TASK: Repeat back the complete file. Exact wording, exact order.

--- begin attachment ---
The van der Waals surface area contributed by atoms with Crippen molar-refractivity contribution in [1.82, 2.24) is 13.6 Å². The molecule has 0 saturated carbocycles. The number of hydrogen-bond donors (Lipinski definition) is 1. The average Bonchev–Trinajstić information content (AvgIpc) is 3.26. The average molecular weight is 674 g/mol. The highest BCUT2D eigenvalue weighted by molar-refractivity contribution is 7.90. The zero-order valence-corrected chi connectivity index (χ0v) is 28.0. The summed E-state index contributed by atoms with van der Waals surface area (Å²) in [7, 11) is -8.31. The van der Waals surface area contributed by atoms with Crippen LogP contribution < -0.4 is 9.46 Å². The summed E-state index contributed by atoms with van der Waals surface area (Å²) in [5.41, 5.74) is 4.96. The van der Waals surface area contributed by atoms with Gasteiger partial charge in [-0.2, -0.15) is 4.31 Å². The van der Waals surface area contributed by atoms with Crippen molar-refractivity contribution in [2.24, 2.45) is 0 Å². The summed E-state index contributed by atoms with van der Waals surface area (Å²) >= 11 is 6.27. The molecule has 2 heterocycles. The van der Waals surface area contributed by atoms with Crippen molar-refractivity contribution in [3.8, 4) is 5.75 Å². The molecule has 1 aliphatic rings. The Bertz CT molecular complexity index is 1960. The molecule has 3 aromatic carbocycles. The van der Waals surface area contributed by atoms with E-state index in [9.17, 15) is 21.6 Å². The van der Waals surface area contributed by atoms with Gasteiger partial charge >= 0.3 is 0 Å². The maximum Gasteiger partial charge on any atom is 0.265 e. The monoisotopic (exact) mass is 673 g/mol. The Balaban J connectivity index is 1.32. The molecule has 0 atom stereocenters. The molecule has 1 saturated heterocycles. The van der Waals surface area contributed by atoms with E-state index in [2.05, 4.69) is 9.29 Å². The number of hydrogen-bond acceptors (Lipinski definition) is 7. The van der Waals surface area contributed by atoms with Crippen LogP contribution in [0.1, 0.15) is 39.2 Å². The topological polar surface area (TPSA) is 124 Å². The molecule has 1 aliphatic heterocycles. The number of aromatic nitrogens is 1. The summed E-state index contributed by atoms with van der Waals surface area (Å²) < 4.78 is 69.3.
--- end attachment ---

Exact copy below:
The van der Waals surface area contributed by atoms with Crippen molar-refractivity contribution in [1.82, 2.24) is 13.6 Å². The molecule has 0 saturated carbocycles. The number of hydrogen-bond donors (Lipinski definition) is 1. The average Bonchev–Trinajstić information content (AvgIpc) is 3.26. The average molecular weight is 674 g/mol. The highest BCUT2D eigenvalue weighted by molar-refractivity contribution is 7.90. The zero-order valence-corrected chi connectivity index (χ0v) is 28.0. The summed E-state index contributed by atoms with van der Waals surface area (Å²) in [7, 11) is -8.31. The van der Waals surface area contributed by atoms with Crippen LogP contribution < -0.4 is 9.46 Å². The summed E-state index contributed by atoms with van der Waals surface area (Å²) in [5.41, 5.74) is 4.96. The van der Waals surface area contributed by atoms with Gasteiger partial charge in [-0.2, -0.15) is 4.31 Å². The van der Waals surface area contributed by atoms with Crippen molar-refractivity contribution in [2.24, 2.45) is 0 Å². The summed E-state index contributed by atoms with van der Waals surface area (Å²) >= 11 is 6.27. The molecule has 2 heterocycles. The van der Waals surface area contributed by atoms with Crippen molar-refractivity contribution in [3.8, 4) is 5.75 Å². The molecule has 1 aliphatic rings. The Bertz CT molecular complexity index is 1960. The molecule has 3 aromatic carbocycles. The van der Waals surface area contributed by atoms with E-state index in [9.17, 15) is 21.6 Å². The van der Waals surface area contributed by atoms with Gasteiger partial charge >= 0.3 is 0 Å². The maximum Gasteiger partial charge on any atom is 0.265 e. The monoisotopic (exact) mass is 673 g/mol. The Balaban J connectivity index is 1.32. The molecule has 0 atom stereocenters. The molecule has 1 saturated heterocycles. The van der Waals surface area contributed by atoms with E-state index in [2.05, 4.69) is 9.29 Å². The number of hydrogen-bond acceptors (Lipinski definition) is 7. The van der Waals surface area contributed by atoms with Crippen LogP contribution in [0.1, 0.15) is 39.2 Å². The topological polar surface area (TPSA) is 124 Å². The molecule has 1 aliphatic heterocycles. The number of aromatic nitrogens is 1. The summed E-state index contributed by atoms with van der Waals surface area (Å²) < 4.78 is 69.3.